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Whole30 Doubts and Concerns

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So, having done some reading and thinking about the Whole30 diet, there are some things that rub me the wrong way about it. I’m sure there are rebuttals to each and every one of these points, and I strongly believe that as a whole, this diet is almost guaranteed to be positive, but I wanted to express the doubts I’ve had about it before starting.

  • The all-or-nothing approach. OK, it’s just supposed to be for 30 days, but I’m generally in favor of diets that can easily work as long-term lifestyles as well, and that allow for human weakness and minor slip-ups. The site states: “The only way this will work is if you give it the full thirty days: no cheats, slips, or ‘special occasions.’ This isn’t us playing the tough guy. This is a fact, born of education and experience. You need such a small amount of any of these inflammatory foods to break the healing cycle—one bite of pizza, one splash of milk in your coffee, one lick of the spoon mixing the batter within the 30 day period and you’ve broken the ‘reset’ button, requiring you to start over again on Day 1.” 30 days is an arbitrary amount of time, and the idea of one little slip-up ruining everything is very discouraging. I suppose if you really have an undiagnosed food allergy, eating something you’re allergic to will mess things up for you temporarily, but I do not believe the body runs on exact 30-day reset cycles, and I don’t see any evidence for why this hardline attitude is necessary aside from the Whole30 team saying in an authoritative voice that This Is How It Works. I guess this helps people who aren’t able to take a shades-of-gray approach to diets, who need hard-and-fast, black-and-white, all-or-nothing rules, but I resent and chafe at this type of approach unless it’s scientifically justified.
  • Privilege. This diet, like so many others, comes from a place of unthinking socioeconomic privilege. In preparing for this, we spent $10.50 on a jar of organic coconut butter. We bought a little tub of fresh-ground almond butter that cost about four times as much as the fresh-ground peanut butter. We made ghee from grass-fed butter that cost about four times as much as the regular store-bought butter. We spent fifteen minutes looking at the labels of various nut, coconut, and hempseed milks at the co-op looking for one without carrageenan. (I still don’t really understand why carrageenan is banned–off to research this after this post.) I’m well aware that I am lucky enough to have the spare time and money to do this experiment. “Uber-restrictive diet aimed at reducing inflammation in the body because maybe you are sensitive to some of these common food allergens,” or whatever the actual narrative is for the Whole30 diet, may relate to food, but it’s actually somewhere way up at the top of Maslow’s pyramid. No, it’s not impossible to follow the Whole30 on a limited time/money budget, but I’m basically eliminating every convenient, cheap food I have ready access to if I don’t feel like cooking, ignoring half my pantry, and putting myself in a position where I need to buy expensive, hard-to-get substitutes for cheap staples like flour and milk in order to follow the diet more easily. Sure, eggs and potatoes and vegetables are cheap, but you also need the time to cook these things, and if you’re working two jobs or you have a picky kid you need to cook something else for, or any number of other reasons, that may not be feasible. Because we live in an unfair world and I already live in a privilege bubble, I guess this isn’t really a problem so much as something that sort of bothers me and that I feel obliged to point out.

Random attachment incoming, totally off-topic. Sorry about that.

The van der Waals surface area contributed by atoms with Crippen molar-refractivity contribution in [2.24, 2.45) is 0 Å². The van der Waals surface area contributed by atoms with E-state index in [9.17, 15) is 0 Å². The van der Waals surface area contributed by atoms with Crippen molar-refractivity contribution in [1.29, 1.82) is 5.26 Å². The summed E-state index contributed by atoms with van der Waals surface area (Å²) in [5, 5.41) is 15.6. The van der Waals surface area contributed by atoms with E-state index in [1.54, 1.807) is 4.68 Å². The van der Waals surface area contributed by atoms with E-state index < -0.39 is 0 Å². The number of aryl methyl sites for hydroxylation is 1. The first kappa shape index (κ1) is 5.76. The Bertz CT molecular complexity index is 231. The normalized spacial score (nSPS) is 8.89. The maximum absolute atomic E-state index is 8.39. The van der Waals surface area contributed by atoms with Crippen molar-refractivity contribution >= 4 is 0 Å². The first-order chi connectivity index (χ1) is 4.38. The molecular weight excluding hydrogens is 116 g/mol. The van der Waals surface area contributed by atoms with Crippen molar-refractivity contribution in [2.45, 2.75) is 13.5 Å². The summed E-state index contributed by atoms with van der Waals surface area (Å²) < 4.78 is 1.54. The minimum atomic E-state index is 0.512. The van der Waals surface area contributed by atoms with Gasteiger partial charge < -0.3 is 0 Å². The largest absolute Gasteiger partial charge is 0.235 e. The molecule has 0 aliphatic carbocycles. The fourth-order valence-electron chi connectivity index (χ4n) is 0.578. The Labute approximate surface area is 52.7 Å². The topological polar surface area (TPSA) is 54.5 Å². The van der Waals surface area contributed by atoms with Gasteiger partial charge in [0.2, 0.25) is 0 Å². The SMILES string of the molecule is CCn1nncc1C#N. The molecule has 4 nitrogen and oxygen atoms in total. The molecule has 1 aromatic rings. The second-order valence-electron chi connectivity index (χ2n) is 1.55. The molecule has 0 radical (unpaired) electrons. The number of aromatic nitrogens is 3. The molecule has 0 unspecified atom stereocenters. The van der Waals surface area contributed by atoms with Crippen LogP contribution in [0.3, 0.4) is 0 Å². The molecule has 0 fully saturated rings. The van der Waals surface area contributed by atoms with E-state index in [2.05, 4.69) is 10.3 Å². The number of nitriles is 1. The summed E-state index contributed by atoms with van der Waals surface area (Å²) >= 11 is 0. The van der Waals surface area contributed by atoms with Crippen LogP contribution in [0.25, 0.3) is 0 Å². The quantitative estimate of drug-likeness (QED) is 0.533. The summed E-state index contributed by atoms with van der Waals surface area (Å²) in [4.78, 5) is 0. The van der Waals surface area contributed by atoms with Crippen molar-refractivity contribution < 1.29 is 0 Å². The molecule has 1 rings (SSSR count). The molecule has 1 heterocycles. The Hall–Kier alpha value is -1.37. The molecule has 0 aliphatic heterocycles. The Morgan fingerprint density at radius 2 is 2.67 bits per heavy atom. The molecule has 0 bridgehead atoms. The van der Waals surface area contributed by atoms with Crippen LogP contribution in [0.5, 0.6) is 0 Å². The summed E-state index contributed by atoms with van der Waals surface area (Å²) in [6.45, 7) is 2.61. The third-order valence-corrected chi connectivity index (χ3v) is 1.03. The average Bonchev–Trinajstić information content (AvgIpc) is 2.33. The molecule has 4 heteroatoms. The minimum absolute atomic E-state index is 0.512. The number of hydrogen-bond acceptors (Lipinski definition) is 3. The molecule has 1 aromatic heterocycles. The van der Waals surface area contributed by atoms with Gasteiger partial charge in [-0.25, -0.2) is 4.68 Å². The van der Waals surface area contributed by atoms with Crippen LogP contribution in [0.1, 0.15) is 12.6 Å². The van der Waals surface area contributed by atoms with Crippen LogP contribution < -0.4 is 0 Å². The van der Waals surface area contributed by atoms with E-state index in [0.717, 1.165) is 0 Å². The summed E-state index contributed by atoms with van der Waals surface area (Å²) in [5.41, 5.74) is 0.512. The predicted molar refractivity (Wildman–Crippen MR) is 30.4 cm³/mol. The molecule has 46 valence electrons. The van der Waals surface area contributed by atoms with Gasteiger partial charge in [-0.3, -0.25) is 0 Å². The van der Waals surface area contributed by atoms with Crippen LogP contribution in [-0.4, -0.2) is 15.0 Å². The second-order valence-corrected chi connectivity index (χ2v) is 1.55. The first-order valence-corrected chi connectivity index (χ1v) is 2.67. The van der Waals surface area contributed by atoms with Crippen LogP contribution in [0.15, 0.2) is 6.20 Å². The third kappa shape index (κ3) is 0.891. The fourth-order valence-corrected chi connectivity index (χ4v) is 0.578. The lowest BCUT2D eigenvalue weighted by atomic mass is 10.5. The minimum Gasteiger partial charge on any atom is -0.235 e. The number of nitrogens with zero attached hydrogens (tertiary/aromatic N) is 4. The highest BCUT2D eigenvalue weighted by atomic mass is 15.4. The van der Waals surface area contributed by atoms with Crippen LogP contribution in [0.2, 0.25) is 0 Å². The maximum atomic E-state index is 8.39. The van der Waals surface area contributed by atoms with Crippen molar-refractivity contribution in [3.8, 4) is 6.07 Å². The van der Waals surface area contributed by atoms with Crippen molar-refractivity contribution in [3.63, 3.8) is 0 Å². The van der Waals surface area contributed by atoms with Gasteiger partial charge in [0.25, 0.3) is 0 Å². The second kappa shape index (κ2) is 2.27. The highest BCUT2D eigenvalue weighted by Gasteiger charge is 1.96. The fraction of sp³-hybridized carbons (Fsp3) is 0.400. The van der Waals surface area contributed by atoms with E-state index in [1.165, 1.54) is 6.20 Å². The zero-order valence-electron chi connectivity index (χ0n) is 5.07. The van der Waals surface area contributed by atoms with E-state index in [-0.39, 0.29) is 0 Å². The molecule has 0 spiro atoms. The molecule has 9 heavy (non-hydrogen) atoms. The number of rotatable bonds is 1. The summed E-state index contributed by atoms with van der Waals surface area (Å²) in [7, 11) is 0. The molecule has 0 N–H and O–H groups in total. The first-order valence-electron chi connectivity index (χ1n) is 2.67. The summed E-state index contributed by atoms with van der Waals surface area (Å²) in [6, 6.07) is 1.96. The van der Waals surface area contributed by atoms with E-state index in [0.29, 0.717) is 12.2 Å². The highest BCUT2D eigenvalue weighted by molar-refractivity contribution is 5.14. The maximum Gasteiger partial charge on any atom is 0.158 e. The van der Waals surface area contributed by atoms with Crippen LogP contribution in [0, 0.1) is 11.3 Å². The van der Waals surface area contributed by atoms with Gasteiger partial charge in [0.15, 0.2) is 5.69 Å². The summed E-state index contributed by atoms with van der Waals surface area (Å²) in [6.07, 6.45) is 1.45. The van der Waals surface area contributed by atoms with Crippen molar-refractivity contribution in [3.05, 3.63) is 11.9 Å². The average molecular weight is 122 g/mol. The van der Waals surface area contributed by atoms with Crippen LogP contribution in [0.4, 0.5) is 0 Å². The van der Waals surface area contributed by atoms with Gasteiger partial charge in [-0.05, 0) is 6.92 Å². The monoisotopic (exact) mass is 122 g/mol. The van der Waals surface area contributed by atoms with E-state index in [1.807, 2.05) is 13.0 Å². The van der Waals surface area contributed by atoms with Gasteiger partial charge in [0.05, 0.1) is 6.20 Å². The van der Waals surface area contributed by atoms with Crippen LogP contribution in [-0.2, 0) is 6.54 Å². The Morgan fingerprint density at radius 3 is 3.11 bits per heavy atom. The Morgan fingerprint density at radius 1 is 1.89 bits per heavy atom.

• The profit motive combined with some seemingly arbitrary restrictions that place the Whole30 team in a position of authority. I pretty much fully understand the reasoning behind vegan, raw vegan, or paleo diets. I do not fully understand all the reasoning or guidelines behind the Whole30 diet, and that makes me uneasy, because by deciding to follow the diet, I am now beholden to an authority figure that doles out rulings on what is OK and what isn’t. Yes, I know that the basic Whole30 is free, but as rulers of the Whole9 media empire, the Whole30 team has a vested interest in being able to tell people that potatoes are banned one day and OK the next, like parents or popes. BECAUSE I SAID SO, THAT’S WHY. Follow my blog and buy my book to always have the latest and greatest!